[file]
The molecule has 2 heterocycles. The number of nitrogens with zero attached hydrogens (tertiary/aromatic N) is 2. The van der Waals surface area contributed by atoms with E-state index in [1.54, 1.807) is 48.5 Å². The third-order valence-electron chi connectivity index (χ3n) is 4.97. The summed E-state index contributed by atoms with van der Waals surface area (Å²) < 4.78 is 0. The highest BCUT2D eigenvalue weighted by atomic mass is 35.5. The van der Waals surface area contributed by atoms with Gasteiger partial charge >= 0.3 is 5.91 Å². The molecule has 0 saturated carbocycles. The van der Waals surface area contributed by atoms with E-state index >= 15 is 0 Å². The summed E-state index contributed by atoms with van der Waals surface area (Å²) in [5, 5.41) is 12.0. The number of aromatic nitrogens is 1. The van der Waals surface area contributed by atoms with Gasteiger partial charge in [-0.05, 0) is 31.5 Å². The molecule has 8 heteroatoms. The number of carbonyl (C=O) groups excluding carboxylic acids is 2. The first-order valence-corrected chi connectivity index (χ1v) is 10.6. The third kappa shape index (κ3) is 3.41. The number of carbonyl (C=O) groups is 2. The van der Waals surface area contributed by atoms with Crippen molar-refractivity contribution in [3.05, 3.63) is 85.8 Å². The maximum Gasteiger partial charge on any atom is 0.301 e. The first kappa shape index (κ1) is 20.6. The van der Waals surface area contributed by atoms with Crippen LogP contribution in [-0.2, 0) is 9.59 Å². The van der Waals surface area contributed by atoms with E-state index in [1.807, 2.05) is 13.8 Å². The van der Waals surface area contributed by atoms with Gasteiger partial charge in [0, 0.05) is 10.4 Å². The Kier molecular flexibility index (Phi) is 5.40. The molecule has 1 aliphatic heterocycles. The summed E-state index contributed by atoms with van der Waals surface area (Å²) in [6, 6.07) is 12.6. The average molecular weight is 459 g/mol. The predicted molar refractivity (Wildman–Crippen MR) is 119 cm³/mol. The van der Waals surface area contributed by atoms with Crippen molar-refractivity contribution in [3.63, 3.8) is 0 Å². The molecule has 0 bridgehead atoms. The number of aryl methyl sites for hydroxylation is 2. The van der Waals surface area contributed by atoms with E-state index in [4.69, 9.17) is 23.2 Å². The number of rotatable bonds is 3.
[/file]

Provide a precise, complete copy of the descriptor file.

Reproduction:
The molecule has 2 heterocycles. The number of nitrogens with zero attached hydrogens (tertiary/aromatic N) is 2. The van der Waals surface area contributed by atoms with E-state index in [1.54, 1.807) is 48.5 Å². The third-order valence-electron chi connectivity index (χ3n) is 4.97. The summed E-state index contributed by atoms with van der Waals surface area (Å²) < 4.78 is 0. The highest BCUT2D eigenvalue weighted by atomic mass is 35.5. The van der Waals surface area contributed by atoms with Gasteiger partial charge >= 0.3 is 5.91 Å². The molecule has 0 saturated carbocycles. The van der Waals surface area contributed by atoms with E-state index >= 15 is 0 Å². The summed E-state index contributed by atoms with van der Waals surface area (Å²) in [5, 5.41) is 12.0. The number of aromatic nitrogens is 1. The van der Waals surface area contributed by atoms with Gasteiger partial charge in [-0.05, 0) is 31.5 Å². The molecule has 8 heteroatoms. The number of carbonyl (C=O) groups excluding carboxylic acids is 2. The first-order valence-corrected chi connectivity index (χ1v) is 10.6. The third kappa shape index (κ3) is 3.41. The number of carbonyl (C=O) groups is 2. The van der Waals surface area contributed by atoms with Crippen molar-refractivity contribution in [3.05, 3.63) is 85.8 Å². The maximum Gasteiger partial charge on any atom is 0.301 e. The first kappa shape index (κ1) is 20.6. The van der Waals surface area contributed by atoms with Crippen LogP contribution in [-0.2, 0) is 9.59 Å². The van der Waals surface area contributed by atoms with E-state index in [1.807, 2.05) is 13.8 Å². The van der Waals surface area contributed by atoms with Gasteiger partial charge in [0, 0.05) is 10.4 Å². The Kier molecular flexibility index (Phi) is 5.40. The molecule has 1 aliphatic heterocycles. The summed E-state index contributed by atoms with van der Waals surface area (Å²) in [6, 6.07) is 12.6. The average molecular weight is 459 g/mol. The predicted molar refractivity (Wildman–Crippen MR) is 119 cm³/mol. The van der Waals surface area contributed by atoms with Crippen molar-refractivity contribution in [3.63, 3.8) is 0 Å². The molecule has 0 bridgehead atoms. The number of aryl methyl sites for hydroxylation is 2. The van der Waals surface area contributed by atoms with E-state index in [4.69, 9.17) is 23.2 Å². The number of rotatable bonds is 3.